Monday, December 21, 2009

Cyberbullying In The Name Of...

Sitting at my kitchen table (the warmest place in the house) fighting off the Christmas lurgy, I seem to have a more reflective take on the whole "Killing In The Name Of" vs. Joe thing (I forget the name of Joe's single). For me the whole campaign has some disturbing elements:
  1. Who are these people who set up this Facebook group? Do you know them? Do you know who they're connected to? Or their agenda? NO. Remember: "No-one knows you're a dog on the internet".
  2. I've been into what I would (perhaps pompously) refer to as "serious music" for over 30 years, and in that time I've never given a rat's arse who was number one because the singles chart has always been for kids and old grannies.
  3. Simon Cowell isn't evil, he's just tapped into a market that's out there - if you don't like what he does, then just switch it off.
  4. There have always been attempts by impresarios to control "the talent"; from the days of Tin Pan Alley, through to Chinn & Chapman, Stock, Aitken, & Waterman, and now Simon Cowell. And people who don't like what's on offer will find something else: The Blues, Bill Hailey, Elvis, The Beatles, Sex Pistols, or RATM.
  5. RATM are part of Sony.
  6. The charity thing looks like smoke and mirrors.
  7. When I step back from the hype, I get the bad feeling that one million people have just committed the biggest act of cyberbullying yet against an 18 year old boy. Live with that.
  8. Lastly, all of this reminds me of the Johnny Rotten quote "Ever get the feeling you've been cheated?"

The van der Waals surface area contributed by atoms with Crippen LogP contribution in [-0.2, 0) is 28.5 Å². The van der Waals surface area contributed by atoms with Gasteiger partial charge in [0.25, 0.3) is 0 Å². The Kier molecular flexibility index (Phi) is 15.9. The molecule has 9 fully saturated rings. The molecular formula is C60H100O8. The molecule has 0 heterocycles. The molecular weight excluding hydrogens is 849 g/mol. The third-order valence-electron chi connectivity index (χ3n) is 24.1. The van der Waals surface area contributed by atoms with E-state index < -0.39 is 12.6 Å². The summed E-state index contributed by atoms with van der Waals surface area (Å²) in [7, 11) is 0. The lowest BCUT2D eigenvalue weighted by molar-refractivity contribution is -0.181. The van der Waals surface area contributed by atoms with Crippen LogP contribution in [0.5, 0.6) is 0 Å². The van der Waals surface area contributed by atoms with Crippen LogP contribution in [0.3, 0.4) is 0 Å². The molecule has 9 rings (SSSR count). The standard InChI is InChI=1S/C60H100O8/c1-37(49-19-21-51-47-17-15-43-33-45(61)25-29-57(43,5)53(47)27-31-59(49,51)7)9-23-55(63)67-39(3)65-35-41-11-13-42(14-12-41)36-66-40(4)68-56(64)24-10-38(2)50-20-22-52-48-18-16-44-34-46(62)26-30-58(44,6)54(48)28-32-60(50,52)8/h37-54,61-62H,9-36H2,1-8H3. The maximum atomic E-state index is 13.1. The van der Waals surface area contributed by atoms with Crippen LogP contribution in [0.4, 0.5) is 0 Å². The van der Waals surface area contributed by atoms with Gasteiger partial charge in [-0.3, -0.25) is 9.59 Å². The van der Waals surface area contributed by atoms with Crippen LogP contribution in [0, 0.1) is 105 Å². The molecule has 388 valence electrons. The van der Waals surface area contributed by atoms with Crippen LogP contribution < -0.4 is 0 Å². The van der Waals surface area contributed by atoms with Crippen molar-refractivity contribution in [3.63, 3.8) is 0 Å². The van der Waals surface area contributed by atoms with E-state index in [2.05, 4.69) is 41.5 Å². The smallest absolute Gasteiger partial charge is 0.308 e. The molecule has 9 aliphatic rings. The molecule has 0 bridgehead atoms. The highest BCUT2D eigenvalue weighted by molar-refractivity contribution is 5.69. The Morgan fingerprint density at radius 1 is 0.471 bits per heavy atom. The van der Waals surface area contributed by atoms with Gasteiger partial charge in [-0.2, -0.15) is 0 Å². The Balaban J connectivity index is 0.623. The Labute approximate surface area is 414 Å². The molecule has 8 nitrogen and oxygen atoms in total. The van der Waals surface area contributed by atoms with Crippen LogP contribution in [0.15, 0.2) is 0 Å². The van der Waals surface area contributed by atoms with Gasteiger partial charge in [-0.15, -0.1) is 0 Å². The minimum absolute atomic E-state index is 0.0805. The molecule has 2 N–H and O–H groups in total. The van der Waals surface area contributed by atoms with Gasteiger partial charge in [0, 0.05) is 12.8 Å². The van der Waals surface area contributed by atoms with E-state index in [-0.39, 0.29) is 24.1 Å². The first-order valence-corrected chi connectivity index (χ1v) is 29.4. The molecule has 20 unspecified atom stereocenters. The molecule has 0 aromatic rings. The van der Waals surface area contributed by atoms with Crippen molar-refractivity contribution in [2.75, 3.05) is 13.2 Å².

Monday, December 7, 2009

Alistair Darling, Are You Serious?

On the BBC's Andrew Marr show yesterday, Alistair Darling appeared to announce the cancellation of the NHS Connecting for Health IT program. He just slid it into the conversation without further reference. His reasoning was: "because it isn't critical to delivering front line services". I know that the CfH program is flawed, but this is monumental stupidity. A good IT system will give you control, improve accuracy, reduce waste, and increase productivity; in the case of the NHS, this means more time spent on treating patients. I believe that universal healthcare is essential to any civilised country, but I fear that without the implementation of new digital technologies the NHS will not be able to deliver this in the 21st century. And that's a problem for all of us.

Wednesday, December 2, 2009

Internet Predictions for 2010

They'll be coming thick and fast over the coming weeks, so I thought I'd get my 10 internet predictions for 2010 in now, with a nod to Spinal Tap:

  1. The big online retail phenomenon of the year will be carpet.

  2. The government will charge a universal broadband tax to be given directly to those poor, hard done by actors, directors, and pop stars.

  3. All internet content will be charged for, particularly this blog, with a premium rate for anything deemed 'unsuitable'. Eventually, all of the money in the world will reside with a handful of porn barons.

  4. Microsoft will finally admit defeat and decide the internet is not for them. Three months later they will announce a new, patented, product called the 'WINternet' which will cost 500 pounds per seat, will be incompatible with the current internet, and will be replaced by a new version every 3 years. And we'll all buy it.

  5. TV will become obsolete, as we all rush to watch (old) programs in a low-res postage stamp window on our computers.

  6. Orkut will be the social media application of choice.

  7. All government IT projects will be delivered on time and in budget, and will be really useful.

  8. Apple and Dyson will team up to add a portable vacuum cleaner to the iPhone - 'The iPhone that sucks'.

  9. 2010 will see the death of the PC (you have to predict this every year, it's a given).

  10. The election will be cancelled as 'too expensive for the public purse', to be replaced by a UserVoice forum.

  11. We'll all buy a government ID card.